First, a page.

Human nature was bestowed by heaven, and being in accord with that nature was the Way, an ineffable path beyond the realm of physical form. Human nature was essentially good, but Cheng Hao (unlike his brother) did not disallow that evil (o ) was not part of principle or the nature. Humans were also susceptible to negative deficiencies in their qi (the vital energy, vital force, or material force that suffuses all living things), flaws that were metaphorically described as muddied, turbid, or clouded conditions within what otherwise would be clear water. Desires led one astray, but they could be readily overcome with reverence and humaneness. The Chengs spoke often of Confucius's idea of "controlling the self and returning to ritual" (Analects 12:1), a program that itself constituted humaneness. All solutions to the problem of excessive desires were already complete within one, provided one only made the effort to eliminate selfishness.
The Chengs understood ritual at one level as an innate sense of propriety and decorum that guided daily human interactions; it was also the body of institutionalized, regularized rituals and ceremonies performed at occasions that required communication between human beings and the numinous powers that suffused their world. Cheng Hao warned that one should not become too involved in the external particulars of rites; it was more important that one turn inward and understand their principle. Rites would then channel human emotions in appropriate directions and provide direction for the nature. But Cheng Hao was nonetheless noted for his superb grasp of ritual institutions, and the Chengs were sought out for their expert advice on such matters. They were versed both in historical minutiae and contemporary ritual usages and were consulted on such matters as sacrificial offerings, rites of passage, burial practices, geomancy, monstrosities and prodigies, and the construction of altars and temples to various kinds of spirits.
The Chengs' views on ghosts (gui) and spirits (shen) derived especially from classical texts such as the Book of Changes, the Book of Odes (Shijing ), and the Book of Rites (Liji), particularly the chapter of the Rites that became known independently as the Centrality and Equilibrium (Zhongyong, or Doctrine of the Mean ). They understood spirits as manifestations of the operations of heaven and the transformative powers of creation, which is not to say that spirits were merely depersonalized forces. The Chengs implicitly understood ancestral spirits as individual entities that should be fed and given places to rest during sacrificial offerings. When presenting sacrificial offerings, for example, food must be divided into individual portions, for the spirits cannot merge into one to enjoy them. These two perspectives—that spirits are cosmic powers and particularized entities—are not necessarily contradictory, given Cheng's larger vision that principle is one but its manifestations are many.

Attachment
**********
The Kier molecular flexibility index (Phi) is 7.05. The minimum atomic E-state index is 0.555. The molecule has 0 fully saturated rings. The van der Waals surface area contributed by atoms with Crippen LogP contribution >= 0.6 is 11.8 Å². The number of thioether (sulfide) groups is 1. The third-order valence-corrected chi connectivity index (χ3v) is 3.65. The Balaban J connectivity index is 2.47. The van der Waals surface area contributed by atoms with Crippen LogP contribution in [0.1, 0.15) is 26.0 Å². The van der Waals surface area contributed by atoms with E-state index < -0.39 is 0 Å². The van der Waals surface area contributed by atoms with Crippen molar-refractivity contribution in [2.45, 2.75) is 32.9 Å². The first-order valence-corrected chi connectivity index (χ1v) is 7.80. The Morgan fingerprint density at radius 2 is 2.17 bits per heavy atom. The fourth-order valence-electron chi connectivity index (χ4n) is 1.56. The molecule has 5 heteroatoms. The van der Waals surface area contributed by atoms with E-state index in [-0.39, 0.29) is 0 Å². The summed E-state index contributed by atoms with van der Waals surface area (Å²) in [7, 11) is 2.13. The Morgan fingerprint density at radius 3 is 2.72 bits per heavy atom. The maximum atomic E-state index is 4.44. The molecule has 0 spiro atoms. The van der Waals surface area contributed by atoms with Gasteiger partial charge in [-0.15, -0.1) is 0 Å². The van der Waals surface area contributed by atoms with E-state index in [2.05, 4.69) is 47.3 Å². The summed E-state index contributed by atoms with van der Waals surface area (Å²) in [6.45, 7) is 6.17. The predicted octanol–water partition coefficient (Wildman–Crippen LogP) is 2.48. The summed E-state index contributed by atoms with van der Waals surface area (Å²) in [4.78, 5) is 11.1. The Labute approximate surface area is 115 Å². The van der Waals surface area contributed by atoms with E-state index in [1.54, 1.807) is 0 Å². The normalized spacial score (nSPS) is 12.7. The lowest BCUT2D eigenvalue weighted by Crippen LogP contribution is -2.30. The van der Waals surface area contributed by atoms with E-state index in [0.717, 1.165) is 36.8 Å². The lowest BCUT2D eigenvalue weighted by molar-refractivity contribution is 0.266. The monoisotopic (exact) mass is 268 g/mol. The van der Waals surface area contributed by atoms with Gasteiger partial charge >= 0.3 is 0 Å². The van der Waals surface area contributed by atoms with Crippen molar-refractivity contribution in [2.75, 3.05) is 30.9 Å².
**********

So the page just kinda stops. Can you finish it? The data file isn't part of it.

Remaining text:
Although Cheng Hao's teachings were proscribed for a number of years after his death, his spirit was posthumously elevated in rank in the thirteenth century and was given offerings thereafter in Confucian temples throughout East Asia.
English translations of selected works by the Chengs are included in Wing-tsit Chan's A Source Book in Chinese Philosophy (Princeton, 1963), his Reflections on Things at Hand (New York, 1967), and William Theodore De Bary and Irene Bloom, eds., Sources of Chinese Tradition from Earliest Times to 1600, 2d ed. (New York, 1999). Excerpts from their writings on spirits were included in the thirteenth-century text translated by Wing-tsit Chan as Neo-Confucian Terms Explained (New York, 1986), but their views on matters religious have otherwise been little studied in the West. One of the best secondary studies of their work is still A. C. Graham's Two Chinese Philosophers: Ch'eng Ming-tao and Ch'eng Yi-ch'uan (London, 1958), which was republished in 1992 as Two Chinese Philosophers: The Metaphysics of the Brothers Cheng (La Salle, Ill.) and translated into Chinese by Cheng Dexiang as Er Cheng xiongdi de xin Ruxue (The Neo-Confucianism of the Cheng Brothers; Zhengzhou, China 2000). Graham is a philosopher rather than a scholar of religion, and his treatment of spiritual beings reflects that perspective. For biographical information, see Sung Biographies edited by Herbert Franke (Wiesbaden, 1976) and the RoutledgeCurzon Encyclopedia of Confucianism edited by Yao Xinzhong (London, 2003), which includes entries on specific concepts and thinkers noted above. Recent articles include Yong Huang's "Cheng Brothers' Neo-Confucian Virtue Ethics: The Identity of Virtue and Nature," Journal of Chinese Philosophy 30 (2003): 451–467; Wai-ying Wong's "The Status of Li in the Cheng Brothers' Philosophy," Tao: A Journal of Comparative Philosophy 3 (Winter 2003): 109–119, which explores the notion of ritual; and Thomas Selover's "Forming One Body: The Cheng Brothers and Their Circle," in Tu Weiming and Mary Evelyn Tucker, eds., Confucian Spirituality, vol. 2 (New York, 2004 pp. 56–71). For Chinese sources, see the entry on Cheng Yi.
Deborah Sommer (1987 and 2005)